Oddly enough, this phone comes with wireless charging. It surprised me when I basically stumbled across it a week into my review period. I mean I probably knew that it had it, but once I found out there was no NFC, there definitely won't be wireless charging. Holy crap! There's wireless charging. Personally I'd say leave out the wireless charging coils and instead put in NFC, but whatever I guess.

So one night five years from now if you're in a bar and feel like winning some cash, your trivia question is - What flagship phone from the year 2020 excluded NFC but included wireless charging. You'll go home with at least twenty bucks in your pocket. Granted you'll have to be at a really nerdy bar, but it's a good question.

This phone also does not support 5G at all. I don't know if you consider this an oversight, but it doesn't. Considering that 5G still isn't there yet despite what the carriers tell you, that's not a priority for BLU at this time who sells their phone on Amazon, so carriers can go suck a fat one. Being the second phone in a row I reviewed without 5G, that's no big deal at all.

BLU includes a case in the box which is designed for gaming. The case adds several millimeters to the already thick phone, but four air vents help keep the phone cool even during long periods of gaming, which we will talk about in a bit.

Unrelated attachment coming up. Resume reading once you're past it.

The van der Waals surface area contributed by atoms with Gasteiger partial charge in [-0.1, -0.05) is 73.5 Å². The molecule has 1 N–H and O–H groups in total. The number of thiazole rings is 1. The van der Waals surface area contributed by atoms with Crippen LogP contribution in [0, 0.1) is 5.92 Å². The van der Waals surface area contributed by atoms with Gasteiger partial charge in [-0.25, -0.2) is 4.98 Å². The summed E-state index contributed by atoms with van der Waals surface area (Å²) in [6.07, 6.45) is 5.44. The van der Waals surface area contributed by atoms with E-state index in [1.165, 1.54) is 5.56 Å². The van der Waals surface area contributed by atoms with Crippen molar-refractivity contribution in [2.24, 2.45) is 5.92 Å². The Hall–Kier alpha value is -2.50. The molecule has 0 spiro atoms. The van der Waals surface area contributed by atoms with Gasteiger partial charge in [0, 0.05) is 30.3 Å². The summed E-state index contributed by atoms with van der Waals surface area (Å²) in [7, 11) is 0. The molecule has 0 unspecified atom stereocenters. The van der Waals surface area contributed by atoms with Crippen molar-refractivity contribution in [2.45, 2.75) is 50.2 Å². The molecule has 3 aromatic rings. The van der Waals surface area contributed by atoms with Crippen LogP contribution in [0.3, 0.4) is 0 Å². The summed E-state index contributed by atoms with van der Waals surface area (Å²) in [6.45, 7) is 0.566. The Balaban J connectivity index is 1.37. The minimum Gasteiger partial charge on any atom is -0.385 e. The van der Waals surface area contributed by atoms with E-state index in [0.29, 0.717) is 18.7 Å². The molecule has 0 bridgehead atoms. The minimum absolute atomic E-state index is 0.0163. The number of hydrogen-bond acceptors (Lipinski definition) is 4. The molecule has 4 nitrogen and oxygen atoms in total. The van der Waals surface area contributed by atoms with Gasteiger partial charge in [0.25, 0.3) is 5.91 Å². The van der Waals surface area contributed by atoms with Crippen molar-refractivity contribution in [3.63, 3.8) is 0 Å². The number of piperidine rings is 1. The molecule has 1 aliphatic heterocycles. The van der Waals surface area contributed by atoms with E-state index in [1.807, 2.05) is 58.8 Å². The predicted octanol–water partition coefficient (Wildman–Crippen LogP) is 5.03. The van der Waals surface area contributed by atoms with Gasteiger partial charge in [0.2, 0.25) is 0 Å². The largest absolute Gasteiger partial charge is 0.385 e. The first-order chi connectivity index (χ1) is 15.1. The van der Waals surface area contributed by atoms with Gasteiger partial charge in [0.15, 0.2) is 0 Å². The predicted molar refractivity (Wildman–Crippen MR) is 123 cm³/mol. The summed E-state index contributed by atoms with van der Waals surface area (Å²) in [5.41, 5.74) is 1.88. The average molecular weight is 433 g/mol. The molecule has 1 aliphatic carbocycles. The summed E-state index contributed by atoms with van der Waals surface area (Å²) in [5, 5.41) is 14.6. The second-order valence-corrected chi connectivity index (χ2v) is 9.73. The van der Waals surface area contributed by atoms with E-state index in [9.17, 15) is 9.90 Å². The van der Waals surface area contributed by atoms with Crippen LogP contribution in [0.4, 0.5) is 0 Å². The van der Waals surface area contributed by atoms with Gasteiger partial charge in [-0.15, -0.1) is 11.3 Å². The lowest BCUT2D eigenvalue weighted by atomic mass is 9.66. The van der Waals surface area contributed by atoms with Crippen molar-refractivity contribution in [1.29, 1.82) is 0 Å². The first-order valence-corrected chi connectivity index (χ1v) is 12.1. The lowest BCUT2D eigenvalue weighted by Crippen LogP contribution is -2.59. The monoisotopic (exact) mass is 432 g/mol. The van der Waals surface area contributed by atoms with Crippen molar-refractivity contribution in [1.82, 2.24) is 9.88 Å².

Before we get into software, we need to take a few minutes to talk about the display, which is pretty good. It is an LCD panel, and it's only 60 hz, but after each point I make in this review you need to mentally insert "$200 phone". You don't get the deepest blacks, you don't get an always on display or even double tap to wake, which i really miss when i'm on a phone that doesn't have it. But the screen is responsive and vibrant and has really wide viewing angles, so overall I can't complain. The screen tends to be a little on the cooler side, but I gotta be honest with you folks. My eyes suck, so take that for what you will.

On the software side, this is a very close to stock Android 10 that ships with the phone. There are a couple of quirks in here that we will dive into and the first is the Google feed page that sits off to the left. Until I reviewed this phone, I thought that Google News Feed was fairly straightforward. But this phone fumbles on a couple of points here.